India’s aviation regulator has suspended at least three pilots and two engineers of IndiGo, the airline run by Interglobe Aviation Ltd, for not reporting incidents of engine vibrations in Airbus A320s fitted with Pratt & Whitney’s Neo engines, according to a senior official with direct knowledge of the development.
Three incidents,dating back to March, came to light after the Directorate General of Civil Aviation or DGCA carried out an audit of the airline between April 15 and April 18, said the official, who requested anonymity. The suspensions have been ordered since.
One incident took place during an Amritsar-Guwahati flight that was headed by Captain Krishna Arjun Reddy. DGCA’s audit found that “the flight crew did not follow the correct procedure of abnormal checklist for High N2 vibrations”.
The vibrations, above prescribed limits, officials said, were caused by Low Pressure Turbines (LPT) blades being faulty. Captain Reddy was suspended for six months by DGCA . The regulator also suspended Captain Sanjay Gupta, who was manning the Istanbul- Delhi flight, for six months for not reporting high engine vibrations.
We haven’t seen the suspension orders; DGCA confirmed that the airline employees are under suspension at the moment.
An IndiGo spokesperson said: “Referring your below mail, we are following the DGCA instructions on the said matter.’’
DGCA has been worried about the Airbus aircraft powered by Pratt & Whitney engines after issues surfaced with both the main gear box as well as the turbines of the engines. These manifest themselves as vibrations and could potentially result in engine failure.
In late August, the regulator called for a meeting of executives from IndiGo and GoAir following more reports of such vibrations.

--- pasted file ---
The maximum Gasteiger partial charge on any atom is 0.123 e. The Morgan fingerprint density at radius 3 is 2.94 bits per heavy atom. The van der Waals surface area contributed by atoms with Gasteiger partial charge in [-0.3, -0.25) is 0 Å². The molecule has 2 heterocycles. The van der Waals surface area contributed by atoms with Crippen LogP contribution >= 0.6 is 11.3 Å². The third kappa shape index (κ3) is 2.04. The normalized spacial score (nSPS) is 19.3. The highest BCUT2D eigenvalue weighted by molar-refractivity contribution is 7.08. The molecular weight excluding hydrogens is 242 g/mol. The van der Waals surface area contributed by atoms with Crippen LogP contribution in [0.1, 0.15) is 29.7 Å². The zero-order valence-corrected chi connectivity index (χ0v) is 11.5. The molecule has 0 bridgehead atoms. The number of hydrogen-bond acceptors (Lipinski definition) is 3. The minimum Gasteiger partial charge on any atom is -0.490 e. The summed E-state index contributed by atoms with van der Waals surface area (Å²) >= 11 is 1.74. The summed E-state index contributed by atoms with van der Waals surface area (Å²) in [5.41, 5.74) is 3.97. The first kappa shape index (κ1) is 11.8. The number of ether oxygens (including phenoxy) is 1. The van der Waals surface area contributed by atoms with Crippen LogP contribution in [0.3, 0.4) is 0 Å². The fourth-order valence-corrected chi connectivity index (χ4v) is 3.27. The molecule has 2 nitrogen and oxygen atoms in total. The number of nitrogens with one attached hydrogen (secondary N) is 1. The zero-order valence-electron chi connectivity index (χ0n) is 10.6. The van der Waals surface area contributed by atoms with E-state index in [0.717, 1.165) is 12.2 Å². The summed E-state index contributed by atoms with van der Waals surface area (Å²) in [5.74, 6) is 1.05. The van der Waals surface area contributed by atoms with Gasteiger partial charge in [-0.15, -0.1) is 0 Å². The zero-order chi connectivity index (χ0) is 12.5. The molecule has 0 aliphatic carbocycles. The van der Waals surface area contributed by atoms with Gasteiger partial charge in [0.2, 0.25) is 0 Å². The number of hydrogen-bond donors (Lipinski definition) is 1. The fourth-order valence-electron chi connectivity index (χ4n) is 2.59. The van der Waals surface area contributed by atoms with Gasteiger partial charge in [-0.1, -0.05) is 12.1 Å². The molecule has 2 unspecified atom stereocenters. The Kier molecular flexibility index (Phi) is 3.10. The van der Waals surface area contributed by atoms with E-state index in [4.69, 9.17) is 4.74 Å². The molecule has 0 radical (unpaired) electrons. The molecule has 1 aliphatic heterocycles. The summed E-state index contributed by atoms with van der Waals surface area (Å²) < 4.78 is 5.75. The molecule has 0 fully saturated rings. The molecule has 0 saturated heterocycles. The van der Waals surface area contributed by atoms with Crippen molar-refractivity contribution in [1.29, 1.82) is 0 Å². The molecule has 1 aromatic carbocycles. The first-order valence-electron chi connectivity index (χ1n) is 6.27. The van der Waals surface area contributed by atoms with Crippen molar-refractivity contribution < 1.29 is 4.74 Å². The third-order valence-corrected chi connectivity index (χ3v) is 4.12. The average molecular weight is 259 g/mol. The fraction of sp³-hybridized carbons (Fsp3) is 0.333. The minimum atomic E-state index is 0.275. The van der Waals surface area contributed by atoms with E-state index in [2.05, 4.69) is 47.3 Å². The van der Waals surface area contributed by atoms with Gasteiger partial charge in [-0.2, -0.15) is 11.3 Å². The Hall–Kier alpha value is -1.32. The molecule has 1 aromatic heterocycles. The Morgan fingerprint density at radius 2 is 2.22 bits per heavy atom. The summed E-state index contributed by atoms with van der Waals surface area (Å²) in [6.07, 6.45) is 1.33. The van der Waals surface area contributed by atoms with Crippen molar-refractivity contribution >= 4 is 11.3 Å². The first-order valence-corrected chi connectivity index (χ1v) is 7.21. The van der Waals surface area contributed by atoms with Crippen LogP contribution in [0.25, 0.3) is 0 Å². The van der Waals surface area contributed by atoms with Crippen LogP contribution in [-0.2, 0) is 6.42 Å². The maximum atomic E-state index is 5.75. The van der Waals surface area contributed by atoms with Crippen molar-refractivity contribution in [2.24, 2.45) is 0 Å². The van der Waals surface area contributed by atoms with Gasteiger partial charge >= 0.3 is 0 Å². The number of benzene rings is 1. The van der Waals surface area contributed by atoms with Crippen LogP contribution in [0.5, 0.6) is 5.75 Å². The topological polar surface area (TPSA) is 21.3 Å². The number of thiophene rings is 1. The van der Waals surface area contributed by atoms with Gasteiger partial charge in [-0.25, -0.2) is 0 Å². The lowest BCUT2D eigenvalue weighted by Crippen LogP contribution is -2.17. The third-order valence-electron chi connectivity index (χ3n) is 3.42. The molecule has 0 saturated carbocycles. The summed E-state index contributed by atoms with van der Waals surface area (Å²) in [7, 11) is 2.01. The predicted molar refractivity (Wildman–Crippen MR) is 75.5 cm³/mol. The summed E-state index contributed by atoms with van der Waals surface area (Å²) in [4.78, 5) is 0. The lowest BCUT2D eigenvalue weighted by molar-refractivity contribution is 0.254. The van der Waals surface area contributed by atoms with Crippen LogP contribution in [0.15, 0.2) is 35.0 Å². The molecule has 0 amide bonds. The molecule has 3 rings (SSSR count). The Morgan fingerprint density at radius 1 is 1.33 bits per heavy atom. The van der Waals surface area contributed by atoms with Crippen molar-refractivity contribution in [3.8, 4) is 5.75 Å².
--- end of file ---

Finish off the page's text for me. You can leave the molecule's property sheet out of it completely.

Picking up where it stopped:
“If the vibrations continue for a long time, then the engine can disintegrate. If they don’t act by shutting down engine, the disintegrated particles then enter the fuselage, which is why the vibration limits are there. What’s happening with Neo engines is that we are having one engine failure in a week in India, so this is not at all a safe condition,’’ said captain Mohan Ranganathan, air aviation expert.
The regulator said in a statement that it was closely watching the situation but that there was no need for all aircraft with these engines to be grounded.
“It is true that there have been cases of Air Turn Back, Inflight shut down or engine vibrations beyond the prescribed limits, but with strong mitigation measures in place and strict adherence to SOPs (standard operating procedure) by the airlines, the problem is being contained.”
However, DGCA does insist on grounding and replacing the engines of aircraft that report these problems.
DGCA admits that even the failure of these engines may not necessarily be life-threatening because the other engine in an aircraft can operate, but says they have to be instantly brought to the notice of the regulator and the engine replaced at registered maintenance centres abroad.
Such replacement comes at a cost.
Captain Gupta’s flight was especially worrying as it was a five-hour-long Istanbul flight which meant that engine trouble could have had serious repercussions, the officials said. “In India, we are well prepared as we have an airport every 30 minutes of flight time,’’ said the DGCA official quoted in the first instance.
The third incident led to Captain Pankul Nag, who was flying the Guwahti-Amritsar flight, being suspended for three months. Two maintenance engineers at Guwahati for Indigo were suspended for six months as well by DGCA, the official said.
The regulator has also suspended the licences of four more engineers, issued a warning to the airline’s quality manager and removed officials in the airline’s maintenance centre, according to the official.